William F. Buckley
From this quarter there was no call made on the Bush administration to heave into the Olympic Games question, seeking to obstruct the selection of Peking for the 2008 site. The problem for the United States was now as the problem had been for nine years on another theater: Do we take official action to protest China's violation of human rights -- or do we take unofficial action?

Novitiates should remind themselves that we went through exactly the same question when the Soviet Union applied for the role as host for 1980. In the late '70s, we heard the identical arguments we hear today, and the naysayers were as persuasive as they were in the last few months against Peking. Most frequently, back then, the Olympics of 1936 were brought up. That was the year in which Adolf Hitler strutted his stuff in Berlin and handed Leni Riefenstahl the material for the great movie drama featuring German athleticism and, however indirectly, racial purity.

Outstanding among the critics of Olympics-in-Moscow was Sir Arnold Lunn, the British mountaineer, essayist, historian and athlete (he invented the slalom). His arguments have not grown old, and are eloquently put forward today by, e.g., the editors of The Weekly Standard. They are that every means by which nations can objectify their displeasure with human-rights abuses should be taken. You rule out war against a country that denies human rights, especially if that country has nuclear weapons.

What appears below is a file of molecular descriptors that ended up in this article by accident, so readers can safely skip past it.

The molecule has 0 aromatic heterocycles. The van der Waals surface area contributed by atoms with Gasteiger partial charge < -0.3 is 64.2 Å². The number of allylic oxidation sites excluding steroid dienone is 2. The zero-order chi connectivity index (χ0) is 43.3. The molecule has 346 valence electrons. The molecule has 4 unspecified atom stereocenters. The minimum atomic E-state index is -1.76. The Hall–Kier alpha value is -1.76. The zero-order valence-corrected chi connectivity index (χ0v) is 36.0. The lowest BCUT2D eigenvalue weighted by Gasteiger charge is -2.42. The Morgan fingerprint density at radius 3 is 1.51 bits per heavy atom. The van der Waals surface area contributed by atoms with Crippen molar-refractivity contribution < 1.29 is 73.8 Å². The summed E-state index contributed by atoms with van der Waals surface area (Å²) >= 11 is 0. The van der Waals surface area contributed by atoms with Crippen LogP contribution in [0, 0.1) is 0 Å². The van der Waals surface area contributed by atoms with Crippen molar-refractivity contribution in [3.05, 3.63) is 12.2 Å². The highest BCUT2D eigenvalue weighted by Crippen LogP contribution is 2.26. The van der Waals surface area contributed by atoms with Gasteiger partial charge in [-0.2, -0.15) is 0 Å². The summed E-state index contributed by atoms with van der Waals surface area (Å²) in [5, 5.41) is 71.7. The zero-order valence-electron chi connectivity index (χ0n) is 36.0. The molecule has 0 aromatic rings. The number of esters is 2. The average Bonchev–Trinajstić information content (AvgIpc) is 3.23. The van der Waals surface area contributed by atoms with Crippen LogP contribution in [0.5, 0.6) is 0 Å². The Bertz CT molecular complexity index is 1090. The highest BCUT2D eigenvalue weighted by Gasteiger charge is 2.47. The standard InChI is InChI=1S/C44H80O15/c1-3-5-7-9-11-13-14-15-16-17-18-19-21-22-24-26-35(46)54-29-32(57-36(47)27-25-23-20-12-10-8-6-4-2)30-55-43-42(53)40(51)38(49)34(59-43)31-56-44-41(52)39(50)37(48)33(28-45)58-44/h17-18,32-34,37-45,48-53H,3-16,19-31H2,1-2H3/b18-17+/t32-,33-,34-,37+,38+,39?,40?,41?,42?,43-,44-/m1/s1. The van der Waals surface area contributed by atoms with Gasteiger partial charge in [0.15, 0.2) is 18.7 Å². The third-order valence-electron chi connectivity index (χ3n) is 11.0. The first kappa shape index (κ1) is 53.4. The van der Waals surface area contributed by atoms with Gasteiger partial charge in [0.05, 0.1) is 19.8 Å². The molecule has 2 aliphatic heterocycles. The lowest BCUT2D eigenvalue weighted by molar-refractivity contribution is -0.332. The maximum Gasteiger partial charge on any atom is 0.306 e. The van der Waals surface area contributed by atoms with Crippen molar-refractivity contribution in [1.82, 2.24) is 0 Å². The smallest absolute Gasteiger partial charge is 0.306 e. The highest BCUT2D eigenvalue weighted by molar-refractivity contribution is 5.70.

Having done that, apply every other pressure you can think of. And denying sponsorship of the Olympic Games is one such. Hitler lusted for them, so did Brezhnev, so does Jiang Zemin. Inasmuch as the United States was not a member of the committee that made the decision, all we could have done was use our (considerable, but not irresistible) influence. Would we have lightened the burden of those in China who suffer?

Probably not, because saying no on the Olympic question wasn't something that gave to Peking a probationary period in which to show that it was getting a lesson. When in 1993 President Clinton had to rule, by congressional notice, that human rights in China were better ... worse ... unchanged ... we got into the habit of closing our eyes to syllogistic formulations. Yes, human rights were bad; yes, we have the alternative to alter our trade policies ... Therefore? Therefore we did nothing.


William F. Buckley

William F. Buckley, Jr. is editor-at-large of National Review, the prolific author of Miles Gone By: A Literary Autobiography.

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